3 Terrific Places to Enjoy Flowers and Burn Calories

Turn outdoor jaunts into tours of early-summer flowers in the city’s parks.

photo courtesy pittsburgh parks conservancy


Welcome to a season of beautiful blooms around Pittsburgh. Take time this month to turn outdoor jaunts into tours of early-summer flowers in the city’s parks. We talked with Pittsburgh Parks Conservancy horticulturist Angela Yuele to learn about a few of her favorite flower beds around town. As you take your bloom tours, keep an eye out for Yuele or her fellow gardener, Jaci Bruschi, working among the flowers. The two call themselves the “Sassy Gardeners,” and they love answering questions.

»Highland Park. You don’t have to go far to see some of Yuele’s favorite June flowers — they are right at the entry of the park, at the intersection of North Highland Avenue and Reservoir Drive. Look for yarrow, peonies and salvias, among other flowers. The Entry Garden is a perennial garden, so you’ll see these flowers each year, blooming from the end of March until November.  To do: Walk through the 18 different flower beds, and finish with a .76-mile loop around the reservoir.

»Riverview Park. Park in the Observatory parking lot or on Riverview Avenue. If you’ve got your pooch with you, enjoy the off-leash dog area, and take a stroll to the nearby Chapel Shelter. Enjoy the perennial yarrow and salvia bloom in that garden, as well as a mix of annual flowers. Loop around the shelter to find two big flower beds full of zinnias, celosia and marigolds.   To do: Keep following the 2-mile loop through Riverview Park to find the Visitors Center, which contains marigolds, zinnias, celosia and begonia. Walk around the building to find a tucked-away herb garden.

»Schenley Plaza. Right off the intersection of Forbes Avenue and Schenley Drive, look for garden beds that are meant to inspire you to plant flowers at home. The Schenley Plaza gardens are part of a program called All-America Selections, which features annual plants that have been tested for home gardeners.   To do: Stroll up Flagstaff Hill and loop back to the Visitors Center.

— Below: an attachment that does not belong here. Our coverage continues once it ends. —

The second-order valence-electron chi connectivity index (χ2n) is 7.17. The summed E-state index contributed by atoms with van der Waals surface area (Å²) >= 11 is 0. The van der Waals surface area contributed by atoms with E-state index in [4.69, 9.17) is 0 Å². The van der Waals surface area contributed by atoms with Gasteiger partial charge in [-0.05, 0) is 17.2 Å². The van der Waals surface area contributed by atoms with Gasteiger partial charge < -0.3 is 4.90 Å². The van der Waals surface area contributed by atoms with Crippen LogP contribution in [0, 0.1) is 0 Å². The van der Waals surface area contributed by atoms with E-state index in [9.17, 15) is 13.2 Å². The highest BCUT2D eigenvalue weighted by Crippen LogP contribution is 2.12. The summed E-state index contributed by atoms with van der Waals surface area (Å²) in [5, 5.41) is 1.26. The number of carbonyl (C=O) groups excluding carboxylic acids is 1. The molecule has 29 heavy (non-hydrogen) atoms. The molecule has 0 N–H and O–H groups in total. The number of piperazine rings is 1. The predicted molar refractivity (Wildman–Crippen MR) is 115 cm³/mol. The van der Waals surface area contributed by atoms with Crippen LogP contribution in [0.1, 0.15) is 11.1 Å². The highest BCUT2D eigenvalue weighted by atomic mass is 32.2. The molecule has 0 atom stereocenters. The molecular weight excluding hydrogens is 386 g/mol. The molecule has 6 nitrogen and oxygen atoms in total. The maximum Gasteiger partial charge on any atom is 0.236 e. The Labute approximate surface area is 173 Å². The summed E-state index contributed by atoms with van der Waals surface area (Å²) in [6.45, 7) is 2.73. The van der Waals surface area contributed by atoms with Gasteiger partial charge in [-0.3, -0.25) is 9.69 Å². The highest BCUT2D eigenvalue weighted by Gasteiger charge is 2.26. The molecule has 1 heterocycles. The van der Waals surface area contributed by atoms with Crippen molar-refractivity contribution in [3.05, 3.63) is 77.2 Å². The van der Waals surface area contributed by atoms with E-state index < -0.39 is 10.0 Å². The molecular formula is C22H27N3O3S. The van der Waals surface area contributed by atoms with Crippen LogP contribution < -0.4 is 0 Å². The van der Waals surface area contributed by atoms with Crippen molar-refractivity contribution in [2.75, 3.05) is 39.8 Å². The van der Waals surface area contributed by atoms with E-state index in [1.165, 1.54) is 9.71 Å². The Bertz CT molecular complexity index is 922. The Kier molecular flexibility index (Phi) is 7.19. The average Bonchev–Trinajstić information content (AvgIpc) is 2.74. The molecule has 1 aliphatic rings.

»Volunteer. Another way to enjoy the flowers is to get your hands dirty by volunteering with the Pittsburgh Parks Conservancy. Head to pittsburghparks.org/horticulturevolunteers to sign up. You also can join for Weeding Wednesday sessions at the Highland Park Entry Garden. Sessions are scheduled from 5-7 p.m. on June 3 and 17. You’ll be trained and provided with gloves and tools.


What to eat this month: blueberries

Grab a handful of fresh blueberries while they’re in season (through August), and know you’re getting a dose of antioxidants, says Theresa Hunt, a registered dietitian nutritionist. Blueberries also are a good source of dietary fiber, vitamin C and manganese. Eating them raw will provide more nutritional benefit than eating them in baked goods (yes, even blueberry muffins), and Hunt recommends going organic. She likes eating them sprinkled over salads, in smoothies or on top of yogurt. “My favorite thing to eat for breakfast is plain Greek yogurt topped with fresh or frozen blueberries and chopped walnuts. It’s like blueberry pie in a bowl,” Hunt says.


Categories: Top Doctors